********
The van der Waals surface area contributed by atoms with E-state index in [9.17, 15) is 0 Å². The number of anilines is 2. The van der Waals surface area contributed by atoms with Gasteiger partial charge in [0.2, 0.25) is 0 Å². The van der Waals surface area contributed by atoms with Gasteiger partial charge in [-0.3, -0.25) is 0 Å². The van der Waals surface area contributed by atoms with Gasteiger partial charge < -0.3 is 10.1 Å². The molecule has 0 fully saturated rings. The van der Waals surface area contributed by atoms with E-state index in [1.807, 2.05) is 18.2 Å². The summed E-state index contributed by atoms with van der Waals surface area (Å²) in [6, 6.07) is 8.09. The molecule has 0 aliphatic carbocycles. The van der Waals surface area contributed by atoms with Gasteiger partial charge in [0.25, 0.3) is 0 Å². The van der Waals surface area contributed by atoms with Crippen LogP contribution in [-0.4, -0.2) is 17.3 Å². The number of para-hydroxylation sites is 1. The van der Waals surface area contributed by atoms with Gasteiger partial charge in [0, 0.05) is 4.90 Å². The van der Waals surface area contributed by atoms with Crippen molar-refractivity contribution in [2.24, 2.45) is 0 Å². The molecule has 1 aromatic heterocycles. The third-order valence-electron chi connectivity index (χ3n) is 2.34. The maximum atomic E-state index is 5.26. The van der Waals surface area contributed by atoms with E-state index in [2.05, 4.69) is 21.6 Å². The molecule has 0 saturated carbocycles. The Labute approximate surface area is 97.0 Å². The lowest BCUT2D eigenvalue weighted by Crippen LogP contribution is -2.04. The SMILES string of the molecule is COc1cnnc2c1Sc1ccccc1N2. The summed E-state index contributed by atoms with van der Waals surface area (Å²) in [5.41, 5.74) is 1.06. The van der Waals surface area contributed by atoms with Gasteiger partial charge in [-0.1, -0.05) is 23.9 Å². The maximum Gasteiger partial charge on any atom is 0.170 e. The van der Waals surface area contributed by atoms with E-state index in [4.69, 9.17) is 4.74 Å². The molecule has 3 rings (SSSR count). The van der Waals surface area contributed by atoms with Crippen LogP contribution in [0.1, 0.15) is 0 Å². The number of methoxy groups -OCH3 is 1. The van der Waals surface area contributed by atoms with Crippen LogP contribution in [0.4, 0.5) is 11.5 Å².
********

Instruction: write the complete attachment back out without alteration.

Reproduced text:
The van der Waals surface area contributed by atoms with E-state index in [9.17, 15) is 0 Å². The number of anilines is 2. The van der Waals surface area contributed by atoms with Gasteiger partial charge in [0.2, 0.25) is 0 Å². The van der Waals surface area contributed by atoms with Gasteiger partial charge in [-0.3, -0.25) is 0 Å². The van der Waals surface area contributed by atoms with Gasteiger partial charge < -0.3 is 10.1 Å². The molecule has 0 fully saturated rings. The van der Waals surface area contributed by atoms with E-state index in [1.807, 2.05) is 18.2 Å². The summed E-state index contributed by atoms with van der Waals surface area (Å²) in [6, 6.07) is 8.09. The molecule has 0 aliphatic carbocycles. The van der Waals surface area contributed by atoms with Gasteiger partial charge in [0.25, 0.3) is 0 Å². The van der Waals surface area contributed by atoms with Crippen LogP contribution in [-0.4, -0.2) is 17.3 Å². The number of para-hydroxylation sites is 1. The van der Waals surface area contributed by atoms with Gasteiger partial charge in [0, 0.05) is 4.90 Å². The van der Waals surface area contributed by atoms with Crippen molar-refractivity contribution in [2.24, 2.45) is 0 Å². The molecule has 1 aromatic heterocycles. The third-order valence-electron chi connectivity index (χ3n) is 2.34. The maximum atomic E-state index is 5.26. The van der Waals surface area contributed by atoms with E-state index in [2.05, 4.69) is 21.6 Å². The molecule has 0 saturated carbocycles. The Labute approximate surface area is 97.0 Å². The lowest BCUT2D eigenvalue weighted by Crippen LogP contribution is -2.04. The SMILES string of the molecule is COc1cnnc2c1Sc1ccccc1N2. The summed E-state index contributed by atoms with van der Waals surface area (Å²) in [5.41, 5.74) is 1.06. The van der Waals surface area contributed by atoms with Gasteiger partial charge in [-0.1, -0.05) is 23.9 Å². The maximum Gasteiger partial charge on any atom is 0.170 e. The van der Waals surface area contributed by atoms with E-state index in [4.69, 9.17) is 4.74 Å². The molecule has 3 rings (SSSR count). The van der Waals surface area contributed by atoms with Crippen LogP contribution in [0.1, 0.15) is 0 Å². The number of methoxy groups -OCH3 is 1. The van der Waals surface area contributed by atoms with Crippen LogP contribution in [0.4, 0.5) is 11.5 Å².